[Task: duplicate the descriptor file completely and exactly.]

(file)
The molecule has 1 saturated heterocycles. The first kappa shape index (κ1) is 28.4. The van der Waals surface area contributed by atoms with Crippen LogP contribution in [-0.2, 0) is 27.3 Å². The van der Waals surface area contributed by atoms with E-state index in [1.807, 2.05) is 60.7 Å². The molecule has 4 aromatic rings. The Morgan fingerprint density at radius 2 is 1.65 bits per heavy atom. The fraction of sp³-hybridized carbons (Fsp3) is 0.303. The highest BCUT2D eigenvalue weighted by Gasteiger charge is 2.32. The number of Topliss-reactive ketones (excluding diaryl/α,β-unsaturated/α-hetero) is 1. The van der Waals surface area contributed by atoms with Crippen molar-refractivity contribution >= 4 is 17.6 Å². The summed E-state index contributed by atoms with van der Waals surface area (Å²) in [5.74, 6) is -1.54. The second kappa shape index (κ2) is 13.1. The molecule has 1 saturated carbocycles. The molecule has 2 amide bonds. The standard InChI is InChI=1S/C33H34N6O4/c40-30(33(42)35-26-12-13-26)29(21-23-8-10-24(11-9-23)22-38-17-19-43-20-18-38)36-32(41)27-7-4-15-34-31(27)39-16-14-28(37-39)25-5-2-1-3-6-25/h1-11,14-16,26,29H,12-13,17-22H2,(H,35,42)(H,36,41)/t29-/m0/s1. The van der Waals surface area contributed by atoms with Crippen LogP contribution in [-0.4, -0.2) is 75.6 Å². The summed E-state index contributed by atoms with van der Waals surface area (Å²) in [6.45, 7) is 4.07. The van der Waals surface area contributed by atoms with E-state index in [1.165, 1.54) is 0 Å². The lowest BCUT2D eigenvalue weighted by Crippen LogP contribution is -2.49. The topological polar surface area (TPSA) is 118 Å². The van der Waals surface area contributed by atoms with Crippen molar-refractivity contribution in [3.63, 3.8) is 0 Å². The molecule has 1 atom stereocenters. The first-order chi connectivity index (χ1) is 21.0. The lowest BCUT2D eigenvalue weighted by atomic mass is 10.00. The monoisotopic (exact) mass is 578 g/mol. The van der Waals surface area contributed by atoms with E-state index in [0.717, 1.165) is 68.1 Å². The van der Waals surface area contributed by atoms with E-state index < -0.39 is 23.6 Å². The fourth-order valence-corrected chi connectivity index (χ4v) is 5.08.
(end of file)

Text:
The molecule has 1 saturated heterocycles. The first kappa shape index (κ1) is 28.4. The van der Waals surface area contributed by atoms with Crippen LogP contribution in [-0.2, 0) is 27.3 Å². The van der Waals surface area contributed by atoms with E-state index in [1.807, 2.05) is 60.7 Å². The molecule has 4 aromatic rings. The Morgan fingerprint density at radius 2 is 1.65 bits per heavy atom. The fraction of sp³-hybridized carbons (Fsp3) is 0.303. The highest BCUT2D eigenvalue weighted by Gasteiger charge is 2.32. The number of Topliss-reactive ketones (excluding diaryl/α,β-unsaturated/α-hetero) is 1. The van der Waals surface area contributed by atoms with Crippen molar-refractivity contribution >= 4 is 17.6 Å². The summed E-state index contributed by atoms with van der Waals surface area (Å²) in [5.74, 6) is -1.54. The second kappa shape index (κ2) is 13.1. The molecule has 1 saturated carbocycles. The molecule has 2 amide bonds. The standard InChI is InChI=1S/C33H34N6O4/c40-30(33(42)35-26-12-13-26)29(21-23-8-10-24(11-9-23)22-38-17-19-43-20-18-38)36-32(41)27-7-4-15-34-31(27)39-16-14-28(37-39)25-5-2-1-3-6-25/h1-11,14-16,26,29H,12-13,17-22H2,(H,35,42)(H,36,41)/t29-/m0/s1. The van der Waals surface area contributed by atoms with Crippen LogP contribution in [-0.4, -0.2) is 75.6 Å². The summed E-state index contributed by atoms with van der Waals surface area (Å²) in [6.45, 7) is 4.07. The van der Waals surface area contributed by atoms with E-state index in [1.165, 1.54) is 0 Å². The lowest BCUT2D eigenvalue weighted by Crippen LogP contribution is -2.49. The topological polar surface area (TPSA) is 118 Å². The van der Waals surface area contributed by atoms with Crippen molar-refractivity contribution in [3.63, 3.8) is 0 Å². The molecule has 1 atom stereocenters. The first-order chi connectivity index (χ1) is 21.0. The lowest BCUT2D eigenvalue weighted by atomic mass is 10.00. The monoisotopic (exact) mass is 578 g/mol. The van der Waals surface area contributed by atoms with E-state index in [0.717, 1.165) is 68.1 Å². The van der Waals surface area contributed by atoms with E-state index < -0.39 is 23.6 Å². The fourth-order valence-corrected chi connectivity index (χ4v) is 5.08.